Learn Their Love Language

Different things make different people feel loved. Some people love being held when they feel down, while others don’t want to be touched at all when they feel that way. Ask your partner which they prefer, and try to respect that even if it hurts that they want to be left alone for a while. As for what to say when your partner is panicking, speak in a calm voice to try to relax them. Remind them that everything is going to be okay and they are not alone. If they are depressed, it is important that you make them feel wanted and needed as their self esteem could get extremely low; they could think you would be better off without them, for example. If you have a partner who has blacked out, just explain to them what happened and tell them they are safe now and nothing is wrong with them. Don’t feel bad if you sometimes get frustrated or don’t know what to do; the most important thing is just being there for them, even if you say nothing.

Nevertheless,  people with mental illnesses are often the most empathetic, kind people you will ever meet. They will stand by you through your hard times as you have with theirs. They may have mental illnesses, but there is also so much more to them and it is possible to have an incredible relationship even if one or both of you have mental health issues.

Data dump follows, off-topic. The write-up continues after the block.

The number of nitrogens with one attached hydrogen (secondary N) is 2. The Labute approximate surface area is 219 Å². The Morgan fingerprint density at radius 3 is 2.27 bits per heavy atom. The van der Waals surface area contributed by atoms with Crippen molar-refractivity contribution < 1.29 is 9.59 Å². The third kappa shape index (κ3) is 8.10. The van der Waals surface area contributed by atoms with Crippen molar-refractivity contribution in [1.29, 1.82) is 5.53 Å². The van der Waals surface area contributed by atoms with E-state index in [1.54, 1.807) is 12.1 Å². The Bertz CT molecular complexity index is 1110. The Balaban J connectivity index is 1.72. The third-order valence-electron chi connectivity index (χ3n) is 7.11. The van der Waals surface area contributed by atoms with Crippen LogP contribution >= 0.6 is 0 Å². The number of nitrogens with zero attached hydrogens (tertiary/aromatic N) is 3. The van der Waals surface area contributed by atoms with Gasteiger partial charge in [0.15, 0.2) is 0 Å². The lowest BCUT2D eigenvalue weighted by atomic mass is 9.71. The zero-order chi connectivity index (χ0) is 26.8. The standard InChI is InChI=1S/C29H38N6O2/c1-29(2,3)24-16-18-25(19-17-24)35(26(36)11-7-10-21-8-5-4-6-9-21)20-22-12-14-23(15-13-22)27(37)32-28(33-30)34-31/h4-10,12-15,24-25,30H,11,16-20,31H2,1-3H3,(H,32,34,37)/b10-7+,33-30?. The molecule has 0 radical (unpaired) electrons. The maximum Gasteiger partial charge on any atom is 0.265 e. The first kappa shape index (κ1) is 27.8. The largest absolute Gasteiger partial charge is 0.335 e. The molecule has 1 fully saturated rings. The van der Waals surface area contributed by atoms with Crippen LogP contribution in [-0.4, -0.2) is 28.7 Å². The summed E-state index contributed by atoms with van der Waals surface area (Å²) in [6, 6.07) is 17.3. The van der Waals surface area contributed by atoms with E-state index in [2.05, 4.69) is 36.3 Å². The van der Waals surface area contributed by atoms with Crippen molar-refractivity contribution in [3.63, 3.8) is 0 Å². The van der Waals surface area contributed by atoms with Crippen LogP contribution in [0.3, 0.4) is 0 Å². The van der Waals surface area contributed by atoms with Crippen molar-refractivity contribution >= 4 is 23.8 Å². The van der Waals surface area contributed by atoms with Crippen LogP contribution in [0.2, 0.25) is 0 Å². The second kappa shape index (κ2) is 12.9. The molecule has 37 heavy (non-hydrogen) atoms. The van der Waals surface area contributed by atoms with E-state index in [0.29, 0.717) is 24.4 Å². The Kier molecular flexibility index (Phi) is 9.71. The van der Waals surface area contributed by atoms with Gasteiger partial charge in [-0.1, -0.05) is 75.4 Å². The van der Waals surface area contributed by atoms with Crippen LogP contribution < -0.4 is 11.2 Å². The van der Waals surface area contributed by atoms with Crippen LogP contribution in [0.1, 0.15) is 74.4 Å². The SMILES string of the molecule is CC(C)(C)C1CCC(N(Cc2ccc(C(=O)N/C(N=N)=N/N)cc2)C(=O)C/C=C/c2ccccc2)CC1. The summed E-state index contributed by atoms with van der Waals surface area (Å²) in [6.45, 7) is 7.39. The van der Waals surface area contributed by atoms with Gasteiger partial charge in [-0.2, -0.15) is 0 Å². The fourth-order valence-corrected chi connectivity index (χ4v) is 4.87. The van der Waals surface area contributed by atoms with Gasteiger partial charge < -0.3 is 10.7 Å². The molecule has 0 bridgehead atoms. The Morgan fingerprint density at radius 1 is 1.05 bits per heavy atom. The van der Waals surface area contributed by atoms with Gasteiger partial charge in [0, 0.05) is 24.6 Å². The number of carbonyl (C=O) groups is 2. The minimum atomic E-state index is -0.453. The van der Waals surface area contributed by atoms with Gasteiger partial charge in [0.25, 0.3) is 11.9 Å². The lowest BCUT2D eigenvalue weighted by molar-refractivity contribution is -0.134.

Samaritans UK: 08457 90 90 90 (24hrs a day)

Anxiety UK: 08444 775 774 (Mon-Fri, 9.30am-5.30pm)

Relate (relationship advice): 0300 100 1234 (for information on their services)

CALM is the Campaign Against Living Miserably, for men aged 15-35.

Website: www.thecalmzone.net

Depression Alliance

Website: www.depressionalliance.org

Men’s Health Forum 24/7 stress support for men by text, chat and email.

Website: www.menshealthforum.org.uk

Nightlife (emotional support to students -open all night)

Website: http://www.nightline.ac.uk

Men Heal – for all men who suffer from depression/anxiety worldwide, and for women who know a man with a mental health issue

Website: www.menheal.org.uk

Crisis Call Center
800-273-8255 or text ANSWER to 839863
Twenty-four hours a day, seven days a week
Website: http://crisiscallcenter.org/crisis-services